Complete overhaul of NZ shipping policy required following Rena sentencing

The Maritime Union is calling for a complete overhaul of New Zealand shipping policy to avoid a repeat of the Rena disaster.

Maritime Union of New Zealand General Secretary Joe Fleetwood says the main problem is that New Zealand desperately needs a shipping policy.

Mr Fleetwood says the jailing of the Rena’s Master and Mate was a case of attacking the symptom but not the disease of deregulated Flag of Convenience shipping (Editorial note: see more information about Flag of Convenience shipping below).

“The approach for the last generation has been for Government to abdicate its responsibility to ensure standards in the maritime industry.”

As long as Flag of Convenience shipping was given a “free ride” in New Zealand waters, Rena style incidents were “almost guaranteed”.

“The surprising thing is how long it took for a shipping disaster of this type to happen, not that it did happen.”

Mr Fleetwood says the Australian Government this week passed Shipping Reform Package bills to regenerate Australian owned and Australian crewed shipping.

New Zealand, by contrast, was still locked into failed deregulation policies from the 1980s.

“Do we need more Rena style disasters to get the same action on merchant shipping in our waters?”

Mr Fleetwood says the reintroduction of cabotage (giving priority to New Zealand owned and crewed shipping) was now back on the agenda following the Australian developments.

He says that it was extremely disturbing that a maritime trading nation like New Zealand was now completely dependent on global shipping lines and Flag of Convenience vessels.

“We need a New Zealand shipping line to ensure our maritime and economic security.”

There were a number of other basic changes that could be easily made to rapidly improve safety in the industry, such as the mandatory use of dedicated shipping lanes, which could have prevented the Rena disaster.

Greater regulation of shipping was required to monitor fatigue, safety standards, and the condition of vessels.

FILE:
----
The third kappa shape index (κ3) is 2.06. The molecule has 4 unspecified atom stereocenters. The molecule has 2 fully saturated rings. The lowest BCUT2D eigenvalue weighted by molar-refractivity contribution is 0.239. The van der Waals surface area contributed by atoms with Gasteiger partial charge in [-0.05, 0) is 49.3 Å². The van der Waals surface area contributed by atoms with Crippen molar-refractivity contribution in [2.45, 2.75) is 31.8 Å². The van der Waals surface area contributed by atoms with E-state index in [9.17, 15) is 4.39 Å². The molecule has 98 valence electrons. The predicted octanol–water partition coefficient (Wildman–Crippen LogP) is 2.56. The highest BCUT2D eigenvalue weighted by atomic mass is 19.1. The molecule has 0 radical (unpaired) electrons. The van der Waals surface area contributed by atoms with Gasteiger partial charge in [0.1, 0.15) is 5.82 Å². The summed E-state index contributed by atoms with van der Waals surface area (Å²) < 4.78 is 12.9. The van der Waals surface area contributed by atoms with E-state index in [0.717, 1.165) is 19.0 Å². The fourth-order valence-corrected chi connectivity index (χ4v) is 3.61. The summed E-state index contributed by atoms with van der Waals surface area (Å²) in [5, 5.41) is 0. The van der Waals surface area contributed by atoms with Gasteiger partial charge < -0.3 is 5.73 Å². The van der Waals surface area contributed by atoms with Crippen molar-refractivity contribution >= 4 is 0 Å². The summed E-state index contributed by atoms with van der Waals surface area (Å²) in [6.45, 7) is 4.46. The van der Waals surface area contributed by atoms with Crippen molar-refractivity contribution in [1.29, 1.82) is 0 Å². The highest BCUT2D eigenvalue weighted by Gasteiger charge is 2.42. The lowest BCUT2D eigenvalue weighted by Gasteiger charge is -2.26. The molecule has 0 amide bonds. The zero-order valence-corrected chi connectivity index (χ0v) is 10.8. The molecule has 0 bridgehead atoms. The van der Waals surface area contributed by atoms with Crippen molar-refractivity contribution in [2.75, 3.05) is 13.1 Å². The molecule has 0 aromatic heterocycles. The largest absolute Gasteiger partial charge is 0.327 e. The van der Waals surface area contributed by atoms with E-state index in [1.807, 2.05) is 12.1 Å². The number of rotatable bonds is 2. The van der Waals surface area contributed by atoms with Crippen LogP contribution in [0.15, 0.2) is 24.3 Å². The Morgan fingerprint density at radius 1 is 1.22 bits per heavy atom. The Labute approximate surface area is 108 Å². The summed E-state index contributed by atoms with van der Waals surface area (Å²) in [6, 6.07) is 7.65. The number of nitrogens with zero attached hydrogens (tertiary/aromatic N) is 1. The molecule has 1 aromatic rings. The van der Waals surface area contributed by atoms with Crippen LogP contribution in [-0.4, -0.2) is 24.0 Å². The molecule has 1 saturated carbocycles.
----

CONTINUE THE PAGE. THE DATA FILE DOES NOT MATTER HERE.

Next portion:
“The crew are under enormous pressure for faster turnarounds from the owners. In this environment, errors and bad judgement will continue.”

Increasing the liability on the owners and charterers of vessels was obviously required.

The Maritime Union had also lobbied the Government previously to the Rena Disaster for the provision of a quick response vessel to assist for shipping or offshore oil and gas industry emergencies.

Mr Fleetwood says the deregulated and “toxic” competition in the entire maritime industry was responsible for many problems in shipping and ports.

He says the recent moves to remove foreign flagged charter vessels from the New Zealand fishing industry were an acknowledgement of the crisis in the wider maritime industry.

The changes had vindicated a long running campaign by the Union to get the fishing industry cleaned up.

The problems experienced with Flag of Convenience shipping in New Zealand waters had many similarities, and had to be dealt with in the same way.

Mr Fleetwood says the Maritime Union welcomed the growing political support for New Zealand shipping from opposition parties.

What is Flag of Convenience (FOC) shipping?

A flag of convenience ship is one that flies the flag of a country other than the country of ownership.

Cheap registration fees, low or no taxes and freedom to employ cheap labour are the motivating factors behind a shipowner’s decision to ‘flag out’.

Some of these registers have poor safety and training standards, and place no restriction on the nationality of the crew. Sometimes, because of language differences, seafarers are not able to communicate effectively with each other, putting safety and the efficient operation of the ship at risk.

In many cases these flags are not even run from the country concerned.

Once a ship is registered under an FOC many shipowners then recruit the cheapest labour they can find, pay minimal wages and cut costs by lowering standards of living and working conditions for the crew.

Globalisation has helped to fuel this rush to the bottom. In an increasingly fierce competitive shipping market, each new FOC is forced to promote itself by offering the lowest possible fees and the minimum of regulation. In the same way, ship owners are forced to look for the cheapest and least regulated ways of running their vessels in order to compete, and FOCs provide the solution.


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